October is Domestic Violence Awareness Month, and Bethany College's Counseling Office and the YWCA have partnered for a number of programs on campus. Pictured with Jerry Stebbins (Dean of Students) and me: Michelle Harriman, YWCA Family Violence Prevention Child Advocate, at a display in the Ogden Dining Hall of Benedum Commons. Michelle's sister is Renee Stock, Bethany College Counselor.

Tuesday, October 15, 2013

Homecoming's Timeless Appeal

College presidents are fond of describing their annual homecoming rituals as "picture-perfect" and "memorable." Our recent commemoration at Bethany College was, of course, all of that, and more.

We won the football game, our marching band looked splendid in their new uniforms, a family with longstanding ties to the College joined us as we rededicated the soccer field in their name. One of our communications and media arts alumni, who works in network television, fascinated our students with an eyewitness account of the postmodern Miley Cyrus on that awards show. One of our other alumni, class of 1940, proudly reminded us of his 75-year-long love affair with Bethany. Who could ask for more?

In my 30-some years as a college administrator, I have come to believe that homecoming has more than obvious significance for students, faculty and especially alumni who bask in tradition on a golden fall afternoon. Sure, it's about tailgating, marketing sweatshirts with our logo and fundraising. At Bethany, we sell tickets to the adventurous who climb more than a hundred narrow steps to the top of the Old Main clock tower, a Gothic brick castle that some would say resembles the laboratory of Dr. Frankenstein, but which offers spectacular views of our mountaintop campus on a clear homecoming morning. Make that a picture-perfect morning.

Homecoming is more than reconnecting to a time and place that exist for many now only in memory as they go on about their lives without their alma mater--and vice versa. We staff and volunteers listen gratefully to the graduates' stories, happy to welcome them back. But we are also keenly aware that the connection is not constant, even for the faithful. We have a college to run, they have lives and other causes and obligations to honor, and when their reunion class year doesn't come up, we may not hear from them for another five years. We worry that they may not give to the annual fund, affecting our percentage of alumni giving. They move around--the recent grads change jobs every six months to a year--and we have to track them down like a collection agency. Heaven help us if we're not up on the latest social media. Two-hour lunch meetings are not for young urban professionals. We reach out electronically and deploy our young alumni-office staff to meet them for "Thirsty Thursday" evenings in selected cities. It's not the only way to keep the alums engaged, but it saves postage.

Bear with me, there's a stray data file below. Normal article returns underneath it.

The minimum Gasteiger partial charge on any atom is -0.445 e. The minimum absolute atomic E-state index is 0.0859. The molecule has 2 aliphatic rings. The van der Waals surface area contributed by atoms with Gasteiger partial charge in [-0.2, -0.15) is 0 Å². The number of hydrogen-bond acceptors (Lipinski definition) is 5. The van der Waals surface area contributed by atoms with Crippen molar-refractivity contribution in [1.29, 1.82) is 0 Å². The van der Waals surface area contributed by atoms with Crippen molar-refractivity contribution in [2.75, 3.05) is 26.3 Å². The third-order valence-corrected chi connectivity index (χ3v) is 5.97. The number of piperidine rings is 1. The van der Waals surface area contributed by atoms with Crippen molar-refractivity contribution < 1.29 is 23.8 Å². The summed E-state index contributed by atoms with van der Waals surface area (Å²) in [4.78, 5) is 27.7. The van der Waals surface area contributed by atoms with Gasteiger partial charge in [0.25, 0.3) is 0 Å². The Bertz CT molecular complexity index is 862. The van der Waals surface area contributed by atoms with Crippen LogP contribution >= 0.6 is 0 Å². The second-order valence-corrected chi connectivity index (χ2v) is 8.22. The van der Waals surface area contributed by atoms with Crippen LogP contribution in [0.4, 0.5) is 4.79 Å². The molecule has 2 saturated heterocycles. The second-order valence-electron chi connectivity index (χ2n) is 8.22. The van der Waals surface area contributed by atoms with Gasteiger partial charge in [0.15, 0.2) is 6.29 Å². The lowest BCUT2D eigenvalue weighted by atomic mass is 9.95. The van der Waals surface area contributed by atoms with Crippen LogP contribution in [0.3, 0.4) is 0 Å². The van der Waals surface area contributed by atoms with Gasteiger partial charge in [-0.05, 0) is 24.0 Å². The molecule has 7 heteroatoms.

We had a strong turnout for Homecoming 2013 and, earlier, the spring Alumni Weekend at Bethany, and I believe--with no disrespect to our advancement staff and volunteers who worked hard to deliver registrations--that we simply offered something that no one else can. We delivered on what we were and are as an institution, as a secure setting for a weekend of relaxation and as an anchor in people's mobile, hectic lives.

You'd think that with recent higher-education developments in online learning, MOOC's, mini campuses in strip malls and all the rest that homecoming would be almost passé, as quaint as a Sunday afternoon band concert. But time and again, wherever I've worked, alumni tell me that nothing substitutes for coming home to their alma mater, if only for a weekend. Their college is a landmark of their life experience, a valued road trip on the journey to maturity, a conveyor of success, status and useful knowledge. Often where they met their spouses, or perhaps retraced the steps of parents or grandparents, college remains for most the place where they have been introduced to their most influential mentors, and been tested to their early limits.
Whatever it is, it is a strand of their DNA. This is where, if nowhere else, they belong. The alumni stroll the campus with evident entitlement and ownership. It's as if, paraphrasing Robert Frost, alma mater is where we have to take you in--even if you flunked out here before (and, of course, especially if you later made a fortune despite that!). Like the durable old clock tower at Bethany, a college campus remains formidable, commanding admiration, demanding respect. Here was where you had to prove something to someone, a long time ago, and the old brick walls bear witness.

I like to think that my alma mater, West Virginia Wesleyan, will be around many years after me. We work hard to ensure that same happy outcome for Bethany College, as I know my fellow presidents do for their institutions around the country. It's a tough business we've chosen. Some homecomings, we smile through our fears and put on the best show we can.

But most of the time, for one afternoon, win or lose at the stadium, all of the metrics and objectives, enrollment targets and spreadsheets of my job are left on the desk, replaced by a kaleidoscope called homecoming.

And, yes, there is nothing like it.

Tuesday, October 8, 2013

Morgan Jacobs, one of our super Associates in the Office of the President, was a member of the Homecoming Court for 2013. Her long-time boyfriend Cam Cooper was the Homecoming King.

Graduate School Fair

With John Osborne, Distinguished Lecturer and Director of Career Counseling and Place, and Amy Van Horn, Administrative Assistant, at the Graduate College Fair in Commencement Hall Oct. 2. 37 colleges and universities from throughout the country took part in the fair.
Bethany College is fortunate to have two national nominees for the Carnegie Foundation for the Advancement of Teaching/Council for the Advancement and Support of Education national Professor of the Year. Only 350 nominations were accepted from 4,150 colleges and universities nationwide. Dr. Anju Ramjee, the John and Evelyn Casey Steen Professor of Finance, received her award from Provost David R. Black and I Oct. 4. She was unable to attend a dinner in which Bethany’s other recipient, M.E. Gamble, Chair of the Department of Communications and Media Arts, received her honor award last week.

Monday, October 7, 2013

This Week's Trivia Question

Q: When was Irvabell Harlan Hall dedicated?
A: Harlan Hall was dedicated on September 29, 1960, in honor of the wife of Campbell Allen Harlan. The three story structure was built as a dormitory for women.

Tuesday, October 1, 2013

A surprise visitor at Bethany Homecoming: Mike Komondor, a cross country teammate at West Virginia Wesleyan in 1978. His wife, Barbara, is a Bethany graduate. Daughter Claudia joined them for the visit.